So far I am hard pressed to think of ANY way in which Tongatapu is better than Vava’u. I have half a mind to ask to be transferred here, for at least 3 months of my project...to get a better idea of the heritage and culture of Vava’u...or something!
Here, the breezes blow gently (and sometimes not so gently) over the hills, the heroes of legend are brought to life through the place names, and the history lives strongly in the minds of local village Chiefs and Town Officers, guardians or local heritage. Also, there is soy coffee at the Tropicana cafe. It might be a backpacker establishment which I would ordinarily shun, but seriously, for a soy coffee and a dairy-free Muesli slice I’m anyone’s!
So far our adventures (I am here with the intrepid A-Lee, fellow AYAD and flatmate extraordinaire) have been confined to land, however this has been no second-rate experience, as Bruno, my host at the Vava’u branch of the TVB, has been a font of knowledge and assistance. He has arranged encounters with important community leaders, who retain the myths and knowledge of the past associated with heritage sites many palangi don’t bother with, their interest being confined to the sea. This is a shame, as Vava’u has a lot to offer in land-based tourism for those willing to spend a little time exploring.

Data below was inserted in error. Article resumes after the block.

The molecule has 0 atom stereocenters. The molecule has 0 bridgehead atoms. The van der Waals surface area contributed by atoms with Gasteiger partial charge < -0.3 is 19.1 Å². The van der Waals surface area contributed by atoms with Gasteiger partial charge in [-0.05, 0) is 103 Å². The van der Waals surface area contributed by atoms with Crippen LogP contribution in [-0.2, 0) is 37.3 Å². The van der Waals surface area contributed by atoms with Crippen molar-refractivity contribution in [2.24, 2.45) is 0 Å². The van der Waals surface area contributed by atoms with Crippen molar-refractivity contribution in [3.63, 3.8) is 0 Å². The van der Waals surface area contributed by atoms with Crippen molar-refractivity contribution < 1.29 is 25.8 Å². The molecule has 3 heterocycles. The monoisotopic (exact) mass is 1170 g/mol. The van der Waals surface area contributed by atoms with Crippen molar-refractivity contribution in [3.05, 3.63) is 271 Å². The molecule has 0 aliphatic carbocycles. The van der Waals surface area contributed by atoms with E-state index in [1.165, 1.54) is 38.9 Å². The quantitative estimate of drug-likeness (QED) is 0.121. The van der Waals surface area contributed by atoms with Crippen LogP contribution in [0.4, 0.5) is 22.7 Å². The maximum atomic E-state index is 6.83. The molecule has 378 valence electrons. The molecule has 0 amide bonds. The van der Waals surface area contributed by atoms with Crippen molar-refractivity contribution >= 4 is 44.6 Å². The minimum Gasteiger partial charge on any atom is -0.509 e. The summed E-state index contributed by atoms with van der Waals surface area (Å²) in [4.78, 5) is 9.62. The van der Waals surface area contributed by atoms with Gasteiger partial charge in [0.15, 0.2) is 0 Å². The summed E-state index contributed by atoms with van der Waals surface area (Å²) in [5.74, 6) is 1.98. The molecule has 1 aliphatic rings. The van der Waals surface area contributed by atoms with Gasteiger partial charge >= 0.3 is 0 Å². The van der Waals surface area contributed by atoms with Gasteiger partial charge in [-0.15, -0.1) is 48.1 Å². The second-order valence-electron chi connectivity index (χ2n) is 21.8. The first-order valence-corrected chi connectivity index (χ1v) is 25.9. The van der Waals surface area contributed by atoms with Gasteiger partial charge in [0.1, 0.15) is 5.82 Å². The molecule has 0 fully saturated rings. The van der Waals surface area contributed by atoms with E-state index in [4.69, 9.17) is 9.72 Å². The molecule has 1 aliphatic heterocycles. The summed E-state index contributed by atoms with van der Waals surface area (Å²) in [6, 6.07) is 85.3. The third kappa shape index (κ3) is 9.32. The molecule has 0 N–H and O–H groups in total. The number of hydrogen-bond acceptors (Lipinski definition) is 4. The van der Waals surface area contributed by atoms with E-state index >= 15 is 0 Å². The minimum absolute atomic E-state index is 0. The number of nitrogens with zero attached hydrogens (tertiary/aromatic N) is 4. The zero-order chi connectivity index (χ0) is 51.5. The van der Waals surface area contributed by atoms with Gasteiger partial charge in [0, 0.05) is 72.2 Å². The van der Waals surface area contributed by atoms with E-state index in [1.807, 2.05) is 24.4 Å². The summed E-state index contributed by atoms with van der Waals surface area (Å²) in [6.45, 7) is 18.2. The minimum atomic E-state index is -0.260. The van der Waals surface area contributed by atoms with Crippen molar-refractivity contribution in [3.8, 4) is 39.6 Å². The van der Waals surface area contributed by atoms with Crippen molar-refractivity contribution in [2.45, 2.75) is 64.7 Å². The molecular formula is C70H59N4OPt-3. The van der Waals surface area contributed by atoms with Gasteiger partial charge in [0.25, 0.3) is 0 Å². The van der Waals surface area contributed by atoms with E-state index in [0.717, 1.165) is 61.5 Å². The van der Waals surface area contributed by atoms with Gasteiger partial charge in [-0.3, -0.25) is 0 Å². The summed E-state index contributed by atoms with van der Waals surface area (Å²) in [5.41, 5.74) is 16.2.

For example – the Kilikilitefua Wall. The name comes from kilikili – the smooth black pebbles used on graves – and tefua, meaning a cluster, in particular reference to people. So it’s a cluster of stones, but also referring to people. This is because, in an ancient from of census, every time a baby was born a stone was added to the pile. The pile has diminished somewhat, as the coral rock was put to more practical purposes by generations who had more modern methods of recording births – things like computers and birth certificates. But for around 300 years, the births on all of Vava’u (and it is speculated that possibly all of Tonga) were recorded here, in a site which is unique in the South Pacific.